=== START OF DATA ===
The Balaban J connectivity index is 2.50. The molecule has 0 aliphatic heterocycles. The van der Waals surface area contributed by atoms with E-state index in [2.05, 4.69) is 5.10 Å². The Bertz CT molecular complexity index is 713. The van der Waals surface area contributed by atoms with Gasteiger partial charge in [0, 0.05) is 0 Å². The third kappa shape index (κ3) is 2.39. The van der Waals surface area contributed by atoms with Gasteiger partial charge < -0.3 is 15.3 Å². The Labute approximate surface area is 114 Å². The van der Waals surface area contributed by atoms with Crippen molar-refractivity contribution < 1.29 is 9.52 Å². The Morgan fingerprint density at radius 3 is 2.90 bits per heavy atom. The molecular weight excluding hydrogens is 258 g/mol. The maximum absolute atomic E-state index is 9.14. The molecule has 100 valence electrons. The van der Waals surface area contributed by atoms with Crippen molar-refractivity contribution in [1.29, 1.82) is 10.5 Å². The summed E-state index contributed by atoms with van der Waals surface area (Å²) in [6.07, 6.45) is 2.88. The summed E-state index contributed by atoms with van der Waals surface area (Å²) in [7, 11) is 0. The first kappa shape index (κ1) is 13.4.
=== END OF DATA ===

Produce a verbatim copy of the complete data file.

The Balaban J connectivity index is 2.50. The molecule has 0 aliphatic heterocycles. The van der Waals surface area contributed by atoms with E-state index in [2.05, 4.69) is 5.10 Å². The Bertz CT molecular complexity index is 713. The van der Waals surface area contributed by atoms with Gasteiger partial charge in [0, 0.05) is 0 Å². The third kappa shape index (κ3) is 2.39. The van der Waals surface area contributed by atoms with Gasteiger partial charge < -0.3 is 15.3 Å². The Labute approximate surface area is 114 Å². The van der Waals surface area contributed by atoms with Crippen molar-refractivity contribution < 1.29 is 9.52 Å². The Morgan fingerprint density at radius 3 is 2.90 bits per heavy atom. The molecular weight excluding hydrogens is 258 g/mol. The maximum absolute atomic E-state index is 9.14. The molecule has 100 valence electrons. The van der Waals surface area contributed by atoms with Crippen molar-refractivity contribution in [1.29, 1.82) is 10.5 Å². The summed E-state index contributed by atoms with van der Waals surface area (Å²) in [6.07, 6.45) is 2.88. The summed E-state index contributed by atoms with van der Waals surface area (Å²) in [7, 11) is 0. The first kappa shape index (κ1) is 13.4.